By then, the milk tea craze was just starting. We flew to Japan and Thailand to scout for possible milk tea brands that we could bring into the Philippines, but we didn’t really like anything enough that we thought was different enough from what was available in the market.

Until we came across alcohol-infused milk teas in a pouch in Osaka, Japan. My family and I really enjoyed it, especially my kids. So it was like, an aha moment. We could do something similar for the Philippines. Good thing, my brother-in-law had experience in mixing drinks since he used to work for a cruise ship. He prepared our special selection and here we are. 

FN: How did you prepare the team to run the business? 

EAJ: It’s good that we have a manpower business, so we’ve had experience in hiring people. It’s always trial and error, of course. There would be staff that will let you down. There will be staff that would say they would come back after the break, but never do. And then there are those that stay but don’t really perform as well as you would want them to. That’s for the crew. But for our core team, the ones in the kitchen, we’re lucky since we were able to hire friends of my son. They were classmates in college since they all took Culinary. Having that kind of connection help us build and maintain trust quickly. I’ve known these kids even before hiring them so they’re like family.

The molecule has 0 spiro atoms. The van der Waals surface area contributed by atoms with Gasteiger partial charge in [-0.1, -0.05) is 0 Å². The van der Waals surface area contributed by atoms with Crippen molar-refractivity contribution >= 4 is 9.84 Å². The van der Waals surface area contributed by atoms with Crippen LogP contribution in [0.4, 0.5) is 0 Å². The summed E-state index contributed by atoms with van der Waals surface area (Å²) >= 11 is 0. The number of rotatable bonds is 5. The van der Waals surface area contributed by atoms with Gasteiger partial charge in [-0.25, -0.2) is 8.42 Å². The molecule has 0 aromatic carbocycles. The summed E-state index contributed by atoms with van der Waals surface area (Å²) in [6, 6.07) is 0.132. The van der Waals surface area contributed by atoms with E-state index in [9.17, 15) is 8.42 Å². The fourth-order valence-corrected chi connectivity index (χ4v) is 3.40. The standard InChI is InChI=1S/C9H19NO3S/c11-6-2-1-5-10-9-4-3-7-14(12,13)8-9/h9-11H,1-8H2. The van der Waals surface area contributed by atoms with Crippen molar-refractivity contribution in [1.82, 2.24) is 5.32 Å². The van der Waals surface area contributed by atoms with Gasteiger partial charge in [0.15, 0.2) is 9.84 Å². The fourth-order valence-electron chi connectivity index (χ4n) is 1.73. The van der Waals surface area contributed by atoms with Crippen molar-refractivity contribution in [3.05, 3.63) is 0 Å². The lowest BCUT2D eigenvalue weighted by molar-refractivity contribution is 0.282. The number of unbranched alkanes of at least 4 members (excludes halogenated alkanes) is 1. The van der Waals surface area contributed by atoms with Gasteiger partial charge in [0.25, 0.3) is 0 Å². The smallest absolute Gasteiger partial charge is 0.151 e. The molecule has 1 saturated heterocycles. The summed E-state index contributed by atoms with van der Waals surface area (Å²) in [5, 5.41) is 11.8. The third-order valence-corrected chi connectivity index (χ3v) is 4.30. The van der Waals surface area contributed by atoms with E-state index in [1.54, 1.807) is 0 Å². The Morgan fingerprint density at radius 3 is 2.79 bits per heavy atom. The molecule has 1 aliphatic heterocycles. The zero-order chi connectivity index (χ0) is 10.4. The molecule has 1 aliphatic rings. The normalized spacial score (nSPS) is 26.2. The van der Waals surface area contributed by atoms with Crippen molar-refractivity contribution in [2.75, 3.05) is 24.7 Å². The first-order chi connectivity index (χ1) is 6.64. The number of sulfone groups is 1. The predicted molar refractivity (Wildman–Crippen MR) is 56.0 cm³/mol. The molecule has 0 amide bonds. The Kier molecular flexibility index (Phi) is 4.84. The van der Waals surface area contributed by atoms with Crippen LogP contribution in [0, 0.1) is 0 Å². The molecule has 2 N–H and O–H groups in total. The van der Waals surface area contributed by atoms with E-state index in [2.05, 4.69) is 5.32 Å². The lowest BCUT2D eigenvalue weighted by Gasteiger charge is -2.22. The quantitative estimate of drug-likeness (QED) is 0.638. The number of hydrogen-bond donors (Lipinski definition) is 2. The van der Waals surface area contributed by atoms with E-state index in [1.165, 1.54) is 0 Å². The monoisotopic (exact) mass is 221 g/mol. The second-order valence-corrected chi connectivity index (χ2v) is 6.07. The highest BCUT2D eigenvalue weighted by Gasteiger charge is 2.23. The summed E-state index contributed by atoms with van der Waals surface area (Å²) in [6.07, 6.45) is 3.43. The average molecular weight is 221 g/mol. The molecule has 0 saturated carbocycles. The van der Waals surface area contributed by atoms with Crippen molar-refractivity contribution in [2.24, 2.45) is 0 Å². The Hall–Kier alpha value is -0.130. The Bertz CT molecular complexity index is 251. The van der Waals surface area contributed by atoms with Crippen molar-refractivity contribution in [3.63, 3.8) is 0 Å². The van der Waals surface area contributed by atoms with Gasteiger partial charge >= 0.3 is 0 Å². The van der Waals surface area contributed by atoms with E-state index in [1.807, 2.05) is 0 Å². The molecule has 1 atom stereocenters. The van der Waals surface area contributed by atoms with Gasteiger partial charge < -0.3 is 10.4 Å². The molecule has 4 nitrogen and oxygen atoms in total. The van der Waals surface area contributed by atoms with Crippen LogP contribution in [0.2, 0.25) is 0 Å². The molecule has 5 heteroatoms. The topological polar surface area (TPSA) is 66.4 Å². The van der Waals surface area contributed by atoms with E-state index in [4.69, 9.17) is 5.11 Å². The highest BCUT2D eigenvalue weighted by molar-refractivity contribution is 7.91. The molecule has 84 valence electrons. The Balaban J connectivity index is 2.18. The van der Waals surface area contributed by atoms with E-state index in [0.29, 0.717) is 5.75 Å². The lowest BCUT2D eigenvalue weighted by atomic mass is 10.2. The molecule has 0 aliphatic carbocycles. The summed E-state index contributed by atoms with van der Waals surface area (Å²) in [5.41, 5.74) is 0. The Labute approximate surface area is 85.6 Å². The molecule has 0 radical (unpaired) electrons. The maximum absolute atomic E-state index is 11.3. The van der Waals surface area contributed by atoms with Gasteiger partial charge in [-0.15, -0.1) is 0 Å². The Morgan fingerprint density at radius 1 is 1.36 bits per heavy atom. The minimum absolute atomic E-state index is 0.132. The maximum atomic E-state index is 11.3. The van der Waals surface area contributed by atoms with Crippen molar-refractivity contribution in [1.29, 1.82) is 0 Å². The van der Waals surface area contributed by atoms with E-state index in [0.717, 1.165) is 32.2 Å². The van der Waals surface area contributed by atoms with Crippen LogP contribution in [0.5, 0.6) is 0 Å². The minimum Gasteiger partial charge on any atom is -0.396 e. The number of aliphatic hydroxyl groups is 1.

I think if you treat your crew well, it comes back to you still. You always root for the best. 

Before opening, we had them undergo training, meaning, mixing drinks, practice service, for around two weeks. We also did a soft opening for friends and family so we can gather initial comments, and suggestions, before launching to the public. That’s been constructive since it helps us practice for opening day. 


FN: Why did you choose to have the business at Maginhawa? Did you consider other locations too?